There are a few indigenous people in my personal life and I like them all. Lupita is a Yucatec Maya, originally from Cobá, but now lives in Playa. She looks after the apartment I rent for vacations. She is the mother of Dominik, Joceline and Xóchitl (a beautiful Mayan name of a flower). Her husband Tirso works as a taxi driver. Her mother María still lives in Cobá, in a wooden house with a palapa roof (thatched roof made of dried palm leaves), a typical Mayan house from centuries ago that the local Maya still live in (in the jungle villages). Her children attend a school in Playa where they are taught in Spanish, while the school in Cobá still teaches in both Spanish and Yucatec Maya language (small villages tend to still provide bilingual education).
Eduardo is an electrician and plumber but he can do just about any job. He is originally from Mexico City. He is Aztec. Aztec descendants are generally taller than Yucatec Maya; their facial features are also slimmer. He came to Playa like so many other Mexicans, as there are plenty of work opportunities due to the town's growth. His assistant Juan Daniel is Lacandón Maya from Chiapas; he arrived in Playa only three months ago, in search of work.
Juan is a waiter at Casa Tucan restaurant where we regularly exercise. He is like a member of our family now. Well, they all are. He is a Yucatec Maya from Mérida, where he also has a small ranch for growing vegetables and keeping a cow. His aim is to buy the second cow before he retires and then live on the ranch. His brother's family are working on his ranch in the meanwhile. The families keep close here in Mexico; they help each other.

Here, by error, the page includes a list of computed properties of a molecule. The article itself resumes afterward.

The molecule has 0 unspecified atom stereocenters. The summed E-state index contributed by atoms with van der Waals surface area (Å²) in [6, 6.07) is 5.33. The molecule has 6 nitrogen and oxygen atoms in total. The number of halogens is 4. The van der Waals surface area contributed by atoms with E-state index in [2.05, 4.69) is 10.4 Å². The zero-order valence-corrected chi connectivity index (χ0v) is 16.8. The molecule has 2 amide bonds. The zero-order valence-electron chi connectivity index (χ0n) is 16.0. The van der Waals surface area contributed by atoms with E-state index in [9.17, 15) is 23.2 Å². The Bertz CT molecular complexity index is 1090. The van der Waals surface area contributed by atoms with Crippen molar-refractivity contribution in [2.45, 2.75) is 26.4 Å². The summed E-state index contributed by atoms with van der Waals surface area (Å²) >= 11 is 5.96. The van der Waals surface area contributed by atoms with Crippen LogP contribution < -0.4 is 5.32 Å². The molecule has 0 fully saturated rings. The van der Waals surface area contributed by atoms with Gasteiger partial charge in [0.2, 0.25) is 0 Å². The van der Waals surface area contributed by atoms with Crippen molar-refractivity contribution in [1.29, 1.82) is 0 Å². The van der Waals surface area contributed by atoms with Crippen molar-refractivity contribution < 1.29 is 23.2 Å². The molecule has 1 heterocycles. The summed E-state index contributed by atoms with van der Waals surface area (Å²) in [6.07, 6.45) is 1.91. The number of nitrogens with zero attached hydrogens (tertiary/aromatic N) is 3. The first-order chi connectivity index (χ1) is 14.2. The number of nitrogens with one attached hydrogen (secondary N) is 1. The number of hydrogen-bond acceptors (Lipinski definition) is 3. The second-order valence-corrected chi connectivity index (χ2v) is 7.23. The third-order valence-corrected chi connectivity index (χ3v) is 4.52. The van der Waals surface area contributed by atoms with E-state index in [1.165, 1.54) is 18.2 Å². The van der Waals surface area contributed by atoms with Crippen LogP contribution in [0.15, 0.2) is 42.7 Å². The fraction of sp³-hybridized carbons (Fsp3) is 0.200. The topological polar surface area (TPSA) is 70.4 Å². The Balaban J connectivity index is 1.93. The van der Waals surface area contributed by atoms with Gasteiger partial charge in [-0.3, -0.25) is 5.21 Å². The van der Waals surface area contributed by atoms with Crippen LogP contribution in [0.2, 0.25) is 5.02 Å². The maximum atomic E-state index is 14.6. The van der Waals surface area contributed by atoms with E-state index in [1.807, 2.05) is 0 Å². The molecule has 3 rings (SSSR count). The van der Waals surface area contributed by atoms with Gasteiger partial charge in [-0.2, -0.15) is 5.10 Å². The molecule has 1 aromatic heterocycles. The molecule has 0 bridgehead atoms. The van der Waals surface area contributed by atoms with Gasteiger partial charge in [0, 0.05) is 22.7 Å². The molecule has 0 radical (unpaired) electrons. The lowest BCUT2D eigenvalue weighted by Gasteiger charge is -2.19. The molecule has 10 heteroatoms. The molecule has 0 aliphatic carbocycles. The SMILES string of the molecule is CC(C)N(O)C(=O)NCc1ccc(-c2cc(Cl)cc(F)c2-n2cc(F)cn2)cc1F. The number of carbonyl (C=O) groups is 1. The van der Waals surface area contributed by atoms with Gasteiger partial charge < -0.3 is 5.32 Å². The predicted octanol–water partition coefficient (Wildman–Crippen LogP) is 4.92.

Plenty of large supermarkets to choose from. I shop mostly at Walmart (US super), Mega, Chedraui and Soriana (Mexican supermarkets), occasionally at Sam's Club or City Club (American owned). For vegetables I go to Dac vegetable shop; it is a joy to shop there for organic vegetables, ranch eggs, a variety of chillies and certainly dill or lemongrass that you can't get elsewhere. I love discovering the more exotic fruits and vegetables and learning how to cook with them. There is nothing that you can't get in Playa. You just need to know where to go.
For clothes shopping we now have a lot of new brand shops (Zara, Benneton, Tommy Hilfiger, H&M), too many to mention so here is the Playa guide for the fashionistas, for a range of budgets. The same applies to hotels, too many, there is a choice for all budgets. If you are walking and shopping on the pedestrian zone, the vendors will try and catch your attention. Stay calm, smile and keep going. At some point you will buy something; it is just difficult to resist, and they know it.
For a truly good Mexican breakfast try La Cueva del Chango (Monkey's Cave) set in a garden, for French pastry breakfast go to Chez Céline. For a Mexican lunch with a difference I go to La Perla Pixán (Pearl Soul), they have cuisine from different parts of Mexico and, above all chapulines (grasshoppers) and pulque (an ancient Mayan fermented cactus drink), which you can't get anywhere else in Playa.